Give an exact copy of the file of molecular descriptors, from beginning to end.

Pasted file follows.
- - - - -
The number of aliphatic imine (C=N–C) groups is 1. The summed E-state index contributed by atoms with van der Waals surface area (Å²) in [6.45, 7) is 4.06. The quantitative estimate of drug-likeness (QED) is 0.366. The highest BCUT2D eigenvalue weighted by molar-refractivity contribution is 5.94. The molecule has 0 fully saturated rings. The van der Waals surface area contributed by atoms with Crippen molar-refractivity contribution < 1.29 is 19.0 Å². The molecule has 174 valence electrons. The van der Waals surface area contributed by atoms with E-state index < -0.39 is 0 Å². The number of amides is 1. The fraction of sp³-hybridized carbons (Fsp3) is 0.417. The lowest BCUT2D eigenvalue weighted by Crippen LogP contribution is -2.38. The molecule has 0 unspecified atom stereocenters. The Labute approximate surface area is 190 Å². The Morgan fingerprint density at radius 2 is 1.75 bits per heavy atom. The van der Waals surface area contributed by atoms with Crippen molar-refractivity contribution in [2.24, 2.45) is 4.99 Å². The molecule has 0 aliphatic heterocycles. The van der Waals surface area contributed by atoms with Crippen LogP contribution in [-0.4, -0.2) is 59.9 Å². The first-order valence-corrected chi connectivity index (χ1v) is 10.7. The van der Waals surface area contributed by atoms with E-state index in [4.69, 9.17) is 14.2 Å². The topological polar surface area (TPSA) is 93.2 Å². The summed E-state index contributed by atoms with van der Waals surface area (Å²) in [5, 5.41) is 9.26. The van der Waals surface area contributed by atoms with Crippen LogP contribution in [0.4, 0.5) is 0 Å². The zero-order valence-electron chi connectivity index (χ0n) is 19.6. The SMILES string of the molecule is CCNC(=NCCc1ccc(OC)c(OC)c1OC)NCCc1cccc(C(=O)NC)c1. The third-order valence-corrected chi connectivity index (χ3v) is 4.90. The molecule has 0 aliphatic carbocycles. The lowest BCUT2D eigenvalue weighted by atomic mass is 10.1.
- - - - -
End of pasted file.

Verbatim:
The number of aliphatic imine (C=N–C) groups is 1. The summed E-state index contributed by atoms with van der Waals surface area (Å²) in [6.45, 7) is 4.06. The quantitative estimate of drug-likeness (QED) is 0.366. The highest BCUT2D eigenvalue weighted by molar-refractivity contribution is 5.94. The molecule has 0 fully saturated rings. The van der Waals surface area contributed by atoms with Crippen molar-refractivity contribution < 1.29 is 19.0 Å². The molecule has 174 valence electrons. The van der Waals surface area contributed by atoms with E-state index < -0.39 is 0 Å². The number of amides is 1. The fraction of sp³-hybridized carbons (Fsp3) is 0.417. The lowest BCUT2D eigenvalue weighted by Crippen LogP contribution is -2.38. The molecule has 0 unspecified atom stereocenters. The Labute approximate surface area is 190 Å². The Morgan fingerprint density at radius 2 is 1.75 bits per heavy atom. The van der Waals surface area contributed by atoms with Crippen molar-refractivity contribution in [2.24, 2.45) is 4.99 Å². The molecule has 0 aliphatic heterocycles. The van der Waals surface area contributed by atoms with Crippen LogP contribution in [-0.4, -0.2) is 59.9 Å². The first-order valence-corrected chi connectivity index (χ1v) is 10.7. The van der Waals surface area contributed by atoms with E-state index in [4.69, 9.17) is 14.2 Å². The topological polar surface area (TPSA) is 93.2 Å². The summed E-state index contributed by atoms with van der Waals surface area (Å²) in [5, 5.41) is 9.26. The van der Waals surface area contributed by atoms with Crippen LogP contribution in [0.4, 0.5) is 0 Å². The zero-order valence-electron chi connectivity index (χ0n) is 19.6. The SMILES string of the molecule is CCNC(=NCCc1ccc(OC)c(OC)c1OC)NCCc1cccc(C(=O)NC)c1. The third-order valence-corrected chi connectivity index (χ3v) is 4.90. The molecule has 0 aliphatic carbocycles. The lowest BCUT2D eigenvalue weighted by atomic mass is 10.1.